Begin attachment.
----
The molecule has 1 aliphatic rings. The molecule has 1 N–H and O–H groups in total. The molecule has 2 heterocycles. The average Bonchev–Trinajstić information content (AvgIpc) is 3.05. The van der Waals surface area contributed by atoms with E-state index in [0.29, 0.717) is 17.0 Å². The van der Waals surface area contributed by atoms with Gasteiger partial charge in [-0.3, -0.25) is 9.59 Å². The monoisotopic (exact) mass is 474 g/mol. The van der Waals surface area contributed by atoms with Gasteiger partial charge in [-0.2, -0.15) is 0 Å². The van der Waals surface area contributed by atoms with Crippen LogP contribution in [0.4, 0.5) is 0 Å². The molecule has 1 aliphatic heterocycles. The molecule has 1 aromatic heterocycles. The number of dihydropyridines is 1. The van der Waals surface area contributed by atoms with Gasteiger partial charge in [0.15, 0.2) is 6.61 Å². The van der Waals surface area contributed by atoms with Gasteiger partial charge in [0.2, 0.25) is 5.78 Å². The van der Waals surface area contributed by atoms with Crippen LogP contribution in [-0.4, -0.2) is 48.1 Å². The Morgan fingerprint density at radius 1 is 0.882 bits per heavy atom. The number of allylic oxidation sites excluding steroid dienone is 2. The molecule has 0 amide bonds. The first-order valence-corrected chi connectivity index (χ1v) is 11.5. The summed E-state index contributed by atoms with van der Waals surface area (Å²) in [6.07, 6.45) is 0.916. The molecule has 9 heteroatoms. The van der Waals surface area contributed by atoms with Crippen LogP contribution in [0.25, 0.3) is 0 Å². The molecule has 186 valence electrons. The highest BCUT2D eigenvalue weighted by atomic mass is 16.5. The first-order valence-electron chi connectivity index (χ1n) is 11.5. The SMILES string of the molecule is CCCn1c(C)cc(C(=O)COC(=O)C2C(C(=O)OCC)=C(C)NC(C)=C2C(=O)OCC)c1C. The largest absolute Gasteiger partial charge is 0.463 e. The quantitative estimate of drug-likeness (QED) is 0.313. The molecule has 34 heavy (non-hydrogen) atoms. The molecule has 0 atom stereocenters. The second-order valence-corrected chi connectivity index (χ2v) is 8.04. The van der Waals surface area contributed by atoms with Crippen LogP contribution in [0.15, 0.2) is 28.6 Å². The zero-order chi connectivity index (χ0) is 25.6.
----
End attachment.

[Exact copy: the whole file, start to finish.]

The molecule has 1 aliphatic rings. The molecule has 1 N–H and O–H groups in total. The molecule has 2 heterocycles. The average Bonchev–Trinajstić information content (AvgIpc) is 3.05. The van der Waals surface area contributed by atoms with E-state index in [0.29, 0.717) is 17.0 Å². The van der Waals surface area contributed by atoms with Gasteiger partial charge in [-0.3, -0.25) is 9.59 Å². The monoisotopic (exact) mass is 474 g/mol. The van der Waals surface area contributed by atoms with Gasteiger partial charge in [-0.2, -0.15) is 0 Å². The van der Waals surface area contributed by atoms with Crippen LogP contribution in [0.4, 0.5) is 0 Å². The molecule has 1 aliphatic heterocycles. The molecule has 1 aromatic heterocycles. The number of dihydropyridines is 1. The van der Waals surface area contributed by atoms with Gasteiger partial charge in [0.15, 0.2) is 6.61 Å². The van der Waals surface area contributed by atoms with Gasteiger partial charge in [0.2, 0.25) is 5.78 Å². The van der Waals surface area contributed by atoms with Crippen LogP contribution in [-0.4, -0.2) is 48.1 Å². The Morgan fingerprint density at radius 1 is 0.882 bits per heavy atom. The number of allylic oxidation sites excluding steroid dienone is 2. The molecule has 0 amide bonds. The first-order valence-corrected chi connectivity index (χ1v) is 11.5. The summed E-state index contributed by atoms with van der Waals surface area (Å²) in [6.07, 6.45) is 0.916. The molecule has 9 heteroatoms. The van der Waals surface area contributed by atoms with Crippen LogP contribution in [0.25, 0.3) is 0 Å². The molecule has 186 valence electrons. The highest BCUT2D eigenvalue weighted by atomic mass is 16.5. The first-order valence-electron chi connectivity index (χ1n) is 11.5. The SMILES string of the molecule is CCCn1c(C)cc(C(=O)COC(=O)C2C(C(=O)OCC)=C(C)NC(C)=C2C(=O)OCC)c1C. The largest absolute Gasteiger partial charge is 0.463 e. The quantitative estimate of drug-likeness (QED) is 0.313. The molecule has 34 heavy (non-hydrogen) atoms. The molecule has 0 atom stereocenters. The second-order valence-corrected chi connectivity index (χ2v) is 8.04. The van der Waals surface area contributed by atoms with Crippen LogP contribution in [0.15, 0.2) is 28.6 Å². The zero-order chi connectivity index (χ0) is 25.6.